Because of the missing court documents, Mark James also provided me with a copy of a formal criminal complaint he filed with the Mexican federal prosecutors’ office on October 21, 2015 alleging extortion, intimidation, corruption and interfering with communications infrastructure, among other things. His legal filings implicate various government officials and lawyers.
In his various complaints, James has listed at least fifteen Mexican officials that he alleges have been bribed by Miguel Fernandez and two other US citizens. Remember that last week I explained how the foreign corrupt practices laws can be used by US officials on US citizens if they are proven to have bribed officials in other countries.
It is important that I point out that Mark James has also sued, as part of the original suit, Televisa for misappropriating the fiber strands.
In an email interview, James wrote that he has “been in contact with an FBI Special Agent in El Paso.” As you know, the FBI usually does not release any information about cases it may be investigating and as such, I am unable to confirm whether an investigation has been opened or not.
It is my understanding that James will be in the United States this week seeking to get more information about any US investigations into his allegations. If I receive additional information I will share it here on my blog. Of course, as his cases make it through the legal system, I will also try to update you on the results.
As a telecommunications provider, especially providing cross-border services, a strategically sensitive area, the FCC has restrictions about issuing its licenses to foreigners. On July, of this year, Transtelco filed an FCC request asking for a 180-day extension to their January 30, 2015 “Special Temporary Authority” which allows them to continue operating under their original FCC license. Apparently, the company underwent a recent ownership change that resulted in a change in the matrix between US citizen and foreign ownership. According to the extension request, the Department of Justice’s, Team Telecom, is reviewing Transtelco’s recent change of ownership. Team Telecom reviews foreign ownership of FCC licensees and has placed a hold on Transtelco’s FCC license renewal.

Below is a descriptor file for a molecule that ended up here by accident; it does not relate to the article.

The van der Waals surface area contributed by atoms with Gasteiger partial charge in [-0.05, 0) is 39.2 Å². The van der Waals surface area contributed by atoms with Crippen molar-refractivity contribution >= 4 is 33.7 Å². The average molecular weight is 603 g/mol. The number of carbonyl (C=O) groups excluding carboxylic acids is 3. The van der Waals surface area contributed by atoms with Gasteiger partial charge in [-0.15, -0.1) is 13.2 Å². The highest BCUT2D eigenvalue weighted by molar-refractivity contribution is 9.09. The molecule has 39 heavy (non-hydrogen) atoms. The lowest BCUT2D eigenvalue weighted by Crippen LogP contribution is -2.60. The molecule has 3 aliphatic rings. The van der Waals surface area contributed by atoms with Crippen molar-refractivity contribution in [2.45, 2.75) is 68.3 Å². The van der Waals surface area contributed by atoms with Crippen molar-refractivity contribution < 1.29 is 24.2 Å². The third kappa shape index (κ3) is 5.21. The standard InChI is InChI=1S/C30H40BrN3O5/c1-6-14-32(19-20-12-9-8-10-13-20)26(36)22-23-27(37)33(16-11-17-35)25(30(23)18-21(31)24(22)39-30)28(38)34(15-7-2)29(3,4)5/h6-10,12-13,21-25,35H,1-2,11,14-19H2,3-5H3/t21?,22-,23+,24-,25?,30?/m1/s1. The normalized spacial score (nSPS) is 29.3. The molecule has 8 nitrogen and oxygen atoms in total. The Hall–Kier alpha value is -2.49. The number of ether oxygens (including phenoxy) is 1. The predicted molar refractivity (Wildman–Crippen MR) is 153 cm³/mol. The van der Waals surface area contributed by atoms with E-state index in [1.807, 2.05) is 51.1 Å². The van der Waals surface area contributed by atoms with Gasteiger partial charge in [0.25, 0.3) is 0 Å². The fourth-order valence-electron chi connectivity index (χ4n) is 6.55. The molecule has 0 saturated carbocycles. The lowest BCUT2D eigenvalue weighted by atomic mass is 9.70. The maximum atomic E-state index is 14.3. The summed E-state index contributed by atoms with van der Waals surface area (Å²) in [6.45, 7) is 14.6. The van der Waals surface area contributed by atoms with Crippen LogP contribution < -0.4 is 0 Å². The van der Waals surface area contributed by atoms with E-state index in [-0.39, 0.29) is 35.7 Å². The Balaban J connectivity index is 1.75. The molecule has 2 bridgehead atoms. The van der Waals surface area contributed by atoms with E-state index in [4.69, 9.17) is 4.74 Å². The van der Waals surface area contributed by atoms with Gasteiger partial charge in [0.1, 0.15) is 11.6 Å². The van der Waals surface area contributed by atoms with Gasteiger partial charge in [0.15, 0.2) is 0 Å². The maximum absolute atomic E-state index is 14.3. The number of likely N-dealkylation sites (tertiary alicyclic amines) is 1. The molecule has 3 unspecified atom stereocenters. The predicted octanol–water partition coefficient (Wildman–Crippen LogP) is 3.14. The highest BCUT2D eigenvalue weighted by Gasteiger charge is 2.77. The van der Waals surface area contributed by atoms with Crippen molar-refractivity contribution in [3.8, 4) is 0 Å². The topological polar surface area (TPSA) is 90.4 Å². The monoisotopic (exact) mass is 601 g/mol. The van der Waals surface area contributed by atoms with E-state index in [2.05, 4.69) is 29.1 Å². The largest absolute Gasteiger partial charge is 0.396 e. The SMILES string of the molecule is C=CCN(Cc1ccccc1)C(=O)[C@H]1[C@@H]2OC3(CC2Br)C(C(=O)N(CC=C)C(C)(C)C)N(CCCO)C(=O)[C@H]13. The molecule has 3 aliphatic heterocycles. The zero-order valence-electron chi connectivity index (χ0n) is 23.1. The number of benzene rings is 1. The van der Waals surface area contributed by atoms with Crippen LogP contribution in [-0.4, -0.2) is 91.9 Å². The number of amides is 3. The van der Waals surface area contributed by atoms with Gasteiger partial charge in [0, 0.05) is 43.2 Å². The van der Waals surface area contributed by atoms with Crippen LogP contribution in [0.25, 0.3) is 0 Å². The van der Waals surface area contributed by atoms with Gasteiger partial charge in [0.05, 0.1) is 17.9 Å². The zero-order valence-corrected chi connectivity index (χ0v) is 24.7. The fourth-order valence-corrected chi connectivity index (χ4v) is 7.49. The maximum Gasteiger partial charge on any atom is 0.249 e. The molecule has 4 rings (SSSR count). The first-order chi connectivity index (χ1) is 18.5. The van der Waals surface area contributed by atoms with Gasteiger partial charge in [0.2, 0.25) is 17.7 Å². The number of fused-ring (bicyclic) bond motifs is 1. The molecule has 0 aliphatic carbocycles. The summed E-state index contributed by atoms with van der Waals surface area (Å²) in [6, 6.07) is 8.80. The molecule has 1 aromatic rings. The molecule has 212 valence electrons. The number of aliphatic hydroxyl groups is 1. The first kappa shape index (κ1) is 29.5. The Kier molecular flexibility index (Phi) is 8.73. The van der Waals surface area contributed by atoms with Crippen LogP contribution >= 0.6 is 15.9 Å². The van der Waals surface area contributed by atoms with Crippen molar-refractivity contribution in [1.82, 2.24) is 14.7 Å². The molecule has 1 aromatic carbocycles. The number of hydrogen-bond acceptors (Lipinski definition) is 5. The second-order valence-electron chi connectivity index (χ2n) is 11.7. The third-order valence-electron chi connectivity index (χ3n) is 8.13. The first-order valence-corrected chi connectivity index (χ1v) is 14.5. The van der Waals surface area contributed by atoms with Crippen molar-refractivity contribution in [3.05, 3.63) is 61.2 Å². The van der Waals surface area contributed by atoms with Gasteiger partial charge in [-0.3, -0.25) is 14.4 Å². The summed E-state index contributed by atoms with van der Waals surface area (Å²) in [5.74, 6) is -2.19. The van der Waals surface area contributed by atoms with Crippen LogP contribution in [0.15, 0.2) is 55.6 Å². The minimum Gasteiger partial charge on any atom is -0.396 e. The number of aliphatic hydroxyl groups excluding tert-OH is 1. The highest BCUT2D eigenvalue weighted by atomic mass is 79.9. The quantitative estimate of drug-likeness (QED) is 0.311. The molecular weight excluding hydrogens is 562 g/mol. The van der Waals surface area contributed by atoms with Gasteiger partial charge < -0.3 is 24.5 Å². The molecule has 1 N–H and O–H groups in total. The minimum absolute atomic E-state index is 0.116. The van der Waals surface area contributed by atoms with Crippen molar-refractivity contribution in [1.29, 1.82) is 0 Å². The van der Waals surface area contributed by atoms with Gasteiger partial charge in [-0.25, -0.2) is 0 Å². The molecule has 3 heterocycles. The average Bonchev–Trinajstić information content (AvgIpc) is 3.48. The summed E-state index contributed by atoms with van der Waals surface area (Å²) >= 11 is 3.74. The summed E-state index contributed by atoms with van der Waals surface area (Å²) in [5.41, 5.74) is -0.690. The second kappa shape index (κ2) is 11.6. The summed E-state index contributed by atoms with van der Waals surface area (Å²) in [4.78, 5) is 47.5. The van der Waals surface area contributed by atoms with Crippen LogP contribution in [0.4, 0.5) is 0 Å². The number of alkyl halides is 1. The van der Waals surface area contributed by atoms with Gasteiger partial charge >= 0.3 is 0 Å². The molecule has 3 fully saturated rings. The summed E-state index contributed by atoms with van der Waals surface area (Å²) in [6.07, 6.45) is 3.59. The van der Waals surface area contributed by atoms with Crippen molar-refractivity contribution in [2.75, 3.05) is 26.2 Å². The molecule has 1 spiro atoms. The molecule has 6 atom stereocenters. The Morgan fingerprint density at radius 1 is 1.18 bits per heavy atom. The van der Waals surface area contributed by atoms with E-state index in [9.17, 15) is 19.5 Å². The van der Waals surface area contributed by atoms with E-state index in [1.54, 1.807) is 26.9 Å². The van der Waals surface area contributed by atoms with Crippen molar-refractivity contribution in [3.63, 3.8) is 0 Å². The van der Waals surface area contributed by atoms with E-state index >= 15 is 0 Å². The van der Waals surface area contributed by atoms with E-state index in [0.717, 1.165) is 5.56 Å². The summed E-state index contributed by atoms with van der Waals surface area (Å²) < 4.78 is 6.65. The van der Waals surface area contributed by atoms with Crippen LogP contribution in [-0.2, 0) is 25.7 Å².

As you digest this latest information, remember that from my previous article, there are questions about how Transtelco acquired use of a city-owned conduit across the Stanton Street International Bridge. City council extended them a license, retroactively, allowing them access to the conduit in December of 2011. I have not been able to ascertain under what circumstances the City became aware that Transtelco had used city property without permission and for how long. While the City retroactively gave them permission to use City property, after finding out they were using it without City authority, the City also gave Transtelco a maintenance contract to maintain the city’s fiber optic cables.
The conduit from El Paso into Cd. Juárez gives Transtelco a unique opportunity to provide global Internet access to Mexico, which has a serious lack of external Internet access. The Bestel network out of Laredo, that is currently being litigated, gives Transtelco a global Internet presence into Mexico unmatched by other telecom providers.
In tomorrow’s edition I am going to explain how all of this connects to El Paso politics, besides the obvious, and what it means for Vince Perez and his appointment to UMC as well as how it all connects to elite Mexican families in El Paso injecting themselves into the US political system, especially in El Paso.